Bid to improve common action against terror



 

 

 

By Mark Huband, Security Correspondent

Financial Times, 30 May 2003

The G8 summit will be dominated by development issues and the threat from global terrorism, which President Jacques Chirac, its host, hopes will allow the world’s leading industrial powers to revive the co-operation that existed after the September 11 attacks in the US but disappeared in the furore over war in Iraq.

Alongside the United Nations counter-terrorism committee, the G8 countries have been the driving force behind the globalisation of action against terrorist organisations.

While UN resolutions on counter-terrorism and organised crime have set the global standard for diplomatic co-operation between governments, the pooling of police, security and intelligence service resources by G8 countries has been the essential conduit for the global flow of information that has allowed arrests to be made.

The rapid introduction of financial measures to halt the flow of terrorist finance after September 11 was almost entirely dependent on the existing means of co-operation between G8 countries, operating under the auspices of the Financial Action Task Force. The FATF has been acting as a co-ordinating body to ensure compliance by banks, and has been vital in the freezing of $122m (£74m, €104m) of alleged al-Qaeda funds.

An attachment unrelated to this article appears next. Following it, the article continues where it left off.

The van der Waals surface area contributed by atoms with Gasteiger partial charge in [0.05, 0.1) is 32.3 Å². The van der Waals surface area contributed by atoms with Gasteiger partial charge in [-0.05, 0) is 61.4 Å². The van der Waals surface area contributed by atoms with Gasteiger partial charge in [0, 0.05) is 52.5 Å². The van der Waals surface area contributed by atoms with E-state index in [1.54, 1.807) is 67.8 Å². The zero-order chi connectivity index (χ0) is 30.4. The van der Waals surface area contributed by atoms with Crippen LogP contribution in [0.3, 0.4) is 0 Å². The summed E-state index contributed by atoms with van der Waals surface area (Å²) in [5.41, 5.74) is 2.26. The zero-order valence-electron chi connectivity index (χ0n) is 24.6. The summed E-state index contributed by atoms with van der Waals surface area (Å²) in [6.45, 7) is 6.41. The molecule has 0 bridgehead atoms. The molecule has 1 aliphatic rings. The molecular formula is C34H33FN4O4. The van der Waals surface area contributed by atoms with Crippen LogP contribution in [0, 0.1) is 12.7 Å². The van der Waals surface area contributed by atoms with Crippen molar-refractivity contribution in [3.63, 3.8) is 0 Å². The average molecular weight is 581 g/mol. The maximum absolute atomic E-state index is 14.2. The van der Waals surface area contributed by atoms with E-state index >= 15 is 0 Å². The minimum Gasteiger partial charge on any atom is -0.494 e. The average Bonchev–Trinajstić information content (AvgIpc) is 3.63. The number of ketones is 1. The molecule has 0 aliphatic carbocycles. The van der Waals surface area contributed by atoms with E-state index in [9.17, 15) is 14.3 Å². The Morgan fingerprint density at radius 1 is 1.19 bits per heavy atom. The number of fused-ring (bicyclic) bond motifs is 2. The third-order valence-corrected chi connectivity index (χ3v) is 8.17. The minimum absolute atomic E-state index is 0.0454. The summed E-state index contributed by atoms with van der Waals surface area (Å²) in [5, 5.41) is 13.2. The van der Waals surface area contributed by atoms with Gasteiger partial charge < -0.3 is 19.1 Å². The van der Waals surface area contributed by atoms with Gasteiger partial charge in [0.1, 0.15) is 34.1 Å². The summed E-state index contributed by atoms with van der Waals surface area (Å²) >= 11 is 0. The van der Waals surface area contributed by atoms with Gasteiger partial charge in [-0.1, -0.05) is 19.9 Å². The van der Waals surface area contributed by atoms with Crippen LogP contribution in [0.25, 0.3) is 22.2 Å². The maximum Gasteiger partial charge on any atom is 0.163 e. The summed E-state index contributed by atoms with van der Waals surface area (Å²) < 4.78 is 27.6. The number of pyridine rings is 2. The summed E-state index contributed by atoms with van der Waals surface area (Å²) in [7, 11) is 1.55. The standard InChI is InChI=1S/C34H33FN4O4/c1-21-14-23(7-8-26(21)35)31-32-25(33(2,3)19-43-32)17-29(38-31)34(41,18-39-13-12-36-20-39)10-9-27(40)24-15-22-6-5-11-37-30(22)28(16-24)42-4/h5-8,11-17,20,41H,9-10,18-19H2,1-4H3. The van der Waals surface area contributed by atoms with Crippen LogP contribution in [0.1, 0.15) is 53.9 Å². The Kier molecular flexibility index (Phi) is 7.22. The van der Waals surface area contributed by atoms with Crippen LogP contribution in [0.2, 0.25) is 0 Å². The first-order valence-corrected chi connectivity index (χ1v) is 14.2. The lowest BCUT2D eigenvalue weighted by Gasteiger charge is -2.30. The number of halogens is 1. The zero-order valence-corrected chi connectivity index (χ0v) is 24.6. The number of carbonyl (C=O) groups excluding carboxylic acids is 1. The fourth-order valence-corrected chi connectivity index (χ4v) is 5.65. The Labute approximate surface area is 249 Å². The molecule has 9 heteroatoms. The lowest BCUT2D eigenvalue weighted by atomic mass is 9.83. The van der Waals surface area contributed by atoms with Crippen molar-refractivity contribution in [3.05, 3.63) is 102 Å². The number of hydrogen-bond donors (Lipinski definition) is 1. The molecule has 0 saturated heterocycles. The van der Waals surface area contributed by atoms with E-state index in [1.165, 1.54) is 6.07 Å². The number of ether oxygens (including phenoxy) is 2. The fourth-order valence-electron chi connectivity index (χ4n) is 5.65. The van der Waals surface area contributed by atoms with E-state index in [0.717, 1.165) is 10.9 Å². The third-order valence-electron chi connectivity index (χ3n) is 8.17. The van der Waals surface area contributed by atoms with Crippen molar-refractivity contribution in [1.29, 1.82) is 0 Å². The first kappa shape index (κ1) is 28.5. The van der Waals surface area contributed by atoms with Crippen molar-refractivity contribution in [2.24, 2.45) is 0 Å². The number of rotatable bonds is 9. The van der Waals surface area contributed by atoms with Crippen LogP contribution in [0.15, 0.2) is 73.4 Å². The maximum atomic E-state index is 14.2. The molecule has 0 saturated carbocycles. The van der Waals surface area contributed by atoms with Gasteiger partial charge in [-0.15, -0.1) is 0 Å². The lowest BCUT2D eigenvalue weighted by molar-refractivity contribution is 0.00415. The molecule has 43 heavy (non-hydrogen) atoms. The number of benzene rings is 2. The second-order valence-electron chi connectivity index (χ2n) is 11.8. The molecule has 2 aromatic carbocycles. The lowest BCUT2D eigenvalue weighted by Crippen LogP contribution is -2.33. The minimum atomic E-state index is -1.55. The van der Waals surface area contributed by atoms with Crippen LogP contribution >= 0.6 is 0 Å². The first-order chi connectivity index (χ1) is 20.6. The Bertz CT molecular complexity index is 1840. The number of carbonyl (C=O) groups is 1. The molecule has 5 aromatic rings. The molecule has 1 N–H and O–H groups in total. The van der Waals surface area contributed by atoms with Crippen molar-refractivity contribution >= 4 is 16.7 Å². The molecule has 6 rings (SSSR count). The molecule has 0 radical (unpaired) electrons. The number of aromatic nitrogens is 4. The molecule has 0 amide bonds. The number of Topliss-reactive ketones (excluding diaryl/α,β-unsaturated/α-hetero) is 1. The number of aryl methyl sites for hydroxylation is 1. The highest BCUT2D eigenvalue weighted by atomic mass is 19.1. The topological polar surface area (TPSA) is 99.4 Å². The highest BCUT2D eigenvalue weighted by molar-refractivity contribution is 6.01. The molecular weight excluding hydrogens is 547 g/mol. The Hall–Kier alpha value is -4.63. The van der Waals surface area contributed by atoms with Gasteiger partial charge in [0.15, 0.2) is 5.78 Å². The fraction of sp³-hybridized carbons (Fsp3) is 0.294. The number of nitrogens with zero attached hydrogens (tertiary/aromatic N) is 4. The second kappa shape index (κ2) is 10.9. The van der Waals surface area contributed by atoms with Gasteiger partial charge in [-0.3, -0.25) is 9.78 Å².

Co-operation between law enforcement services has remained remarkably unaffected by the poor diplomatic relations that dominated the run-up to the war in Iraq.

A large concern was that the war would see effort and resources diverted away from the unfinished campaign against al-Qaeda. In fact, the measures that had been put in place by the G8 before the month-long Iraq conflict, particularly in the area of intelligence sharing and police action, have endured, security officials say.

These measures are now regarded as certain to become even more important as the process of establishing an understanding of al-Qaeda’s strategy post-Iraq war starts to emerge.

G8 information-sharing, focused on efforts to confront the proliferation of weapons of mass destruction, is now a key aspect of this effort. G8 states are co-ordinating strategies for dealing with terrorist use of WMD, and are jointly developing best practices to respond to a terrorist attack using WMD.

Analysts also regard the G8 as having a vital role in addressing the economic and social conditions that provide terrorist groups such as al-Qaeda with a constituency for recruitment.

“There are strong grounds for lining up worldwide development strategy with the anti-terrorist campaign,” Nicholas Bayne, an analyst of the G8, wrote in the wake of the September 11 attacks.

 

© Copyright The Financial Times Ltd 2008.